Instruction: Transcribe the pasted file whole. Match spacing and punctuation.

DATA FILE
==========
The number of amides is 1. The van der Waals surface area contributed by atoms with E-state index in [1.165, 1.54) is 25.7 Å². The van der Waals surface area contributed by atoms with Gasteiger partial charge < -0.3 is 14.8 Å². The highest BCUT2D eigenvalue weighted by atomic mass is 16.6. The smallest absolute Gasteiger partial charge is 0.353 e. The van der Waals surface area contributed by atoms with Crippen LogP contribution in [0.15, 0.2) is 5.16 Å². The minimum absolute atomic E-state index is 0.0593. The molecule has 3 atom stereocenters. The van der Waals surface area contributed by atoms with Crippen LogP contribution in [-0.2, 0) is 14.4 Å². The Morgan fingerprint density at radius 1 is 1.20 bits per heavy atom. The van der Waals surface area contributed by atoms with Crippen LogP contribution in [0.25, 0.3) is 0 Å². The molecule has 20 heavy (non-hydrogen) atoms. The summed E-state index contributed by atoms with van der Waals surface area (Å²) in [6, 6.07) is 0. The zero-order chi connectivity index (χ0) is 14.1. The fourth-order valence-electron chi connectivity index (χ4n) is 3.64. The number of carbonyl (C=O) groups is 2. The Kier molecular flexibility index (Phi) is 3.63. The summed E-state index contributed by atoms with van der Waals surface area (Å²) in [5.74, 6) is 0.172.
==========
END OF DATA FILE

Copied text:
The number of amides is 1. The van der Waals surface area contributed by atoms with E-state index in [1.165, 1.54) is 25.7 Å². The van der Waals surface area contributed by atoms with Gasteiger partial charge < -0.3 is 14.8 Å². The highest BCUT2D eigenvalue weighted by atomic mass is 16.6. The smallest absolute Gasteiger partial charge is 0.353 e. The van der Waals surface area contributed by atoms with Crippen LogP contribution in [0.15, 0.2) is 5.16 Å². The minimum absolute atomic E-state index is 0.0593. The molecule has 3 atom stereocenters. The van der Waals surface area contributed by atoms with Crippen LogP contribution in [-0.2, 0) is 14.4 Å². The Morgan fingerprint density at radius 1 is 1.20 bits per heavy atom. The van der Waals surface area contributed by atoms with Crippen LogP contribution in [0.25, 0.3) is 0 Å². The molecule has 20 heavy (non-hydrogen) atoms. The summed E-state index contributed by atoms with van der Waals surface area (Å²) in [6, 6.07) is 0. The zero-order chi connectivity index (χ0) is 14.1. The fourth-order valence-electron chi connectivity index (χ4n) is 3.64. The number of carbonyl (C=O) groups is 2. The Kier molecular flexibility index (Phi) is 3.63. The summed E-state index contributed by atoms with van der Waals surface area (Å²) in [5.74, 6) is 0.172.